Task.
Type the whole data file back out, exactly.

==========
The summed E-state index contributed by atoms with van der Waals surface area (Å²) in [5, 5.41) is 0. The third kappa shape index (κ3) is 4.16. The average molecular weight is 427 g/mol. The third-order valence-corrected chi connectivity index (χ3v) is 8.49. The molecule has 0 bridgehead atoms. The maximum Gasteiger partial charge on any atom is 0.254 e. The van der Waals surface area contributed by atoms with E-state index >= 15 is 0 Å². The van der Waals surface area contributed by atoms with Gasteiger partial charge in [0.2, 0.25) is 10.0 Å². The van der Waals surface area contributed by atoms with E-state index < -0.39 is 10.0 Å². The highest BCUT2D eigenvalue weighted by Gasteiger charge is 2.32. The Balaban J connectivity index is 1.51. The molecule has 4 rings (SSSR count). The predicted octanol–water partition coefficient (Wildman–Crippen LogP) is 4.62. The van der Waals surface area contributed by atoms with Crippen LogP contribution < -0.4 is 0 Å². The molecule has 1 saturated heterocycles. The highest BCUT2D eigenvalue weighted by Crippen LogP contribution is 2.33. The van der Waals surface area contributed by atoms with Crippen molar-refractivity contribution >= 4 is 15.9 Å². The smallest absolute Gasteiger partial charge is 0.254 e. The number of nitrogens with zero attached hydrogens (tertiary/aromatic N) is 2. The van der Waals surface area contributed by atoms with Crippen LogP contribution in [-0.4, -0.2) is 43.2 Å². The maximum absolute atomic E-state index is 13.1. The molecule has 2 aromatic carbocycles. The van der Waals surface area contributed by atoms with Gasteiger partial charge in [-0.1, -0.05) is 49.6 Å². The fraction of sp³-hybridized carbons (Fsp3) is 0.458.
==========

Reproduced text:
The summed E-state index contributed by atoms with van der Waals surface area (Å²) in [5, 5.41) is 0. The third kappa shape index (κ3) is 4.16. The average molecular weight is 427 g/mol. The third-order valence-corrected chi connectivity index (χ3v) is 8.49. The molecule has 0 bridgehead atoms. The maximum Gasteiger partial charge on any atom is 0.254 e. The van der Waals surface area contributed by atoms with E-state index >= 15 is 0 Å². The van der Waals surface area contributed by atoms with Gasteiger partial charge in [0.2, 0.25) is 10.0 Å². The van der Waals surface area contributed by atoms with E-state index < -0.39 is 10.0 Å². The highest BCUT2D eigenvalue weighted by Gasteiger charge is 2.32. The Balaban J connectivity index is 1.51. The molecule has 4 rings (SSSR count). The predicted octanol–water partition coefficient (Wildman–Crippen LogP) is 4.62. The van der Waals surface area contributed by atoms with Crippen LogP contribution < -0.4 is 0 Å². The molecule has 1 saturated heterocycles. The highest BCUT2D eigenvalue weighted by Crippen LogP contribution is 2.33. The van der Waals surface area contributed by atoms with Crippen molar-refractivity contribution >= 4 is 15.9 Å². The smallest absolute Gasteiger partial charge is 0.254 e. The number of nitrogens with zero attached hydrogens (tertiary/aromatic N) is 2. The van der Waals surface area contributed by atoms with Crippen LogP contribution in [-0.4, -0.2) is 43.2 Å². The maximum absolute atomic E-state index is 13.1. The molecule has 2 aromatic carbocycles. The van der Waals surface area contributed by atoms with Gasteiger partial charge in [-0.1, -0.05) is 49.6 Å². The fraction of sp³-hybridized carbons (Fsp3) is 0.458.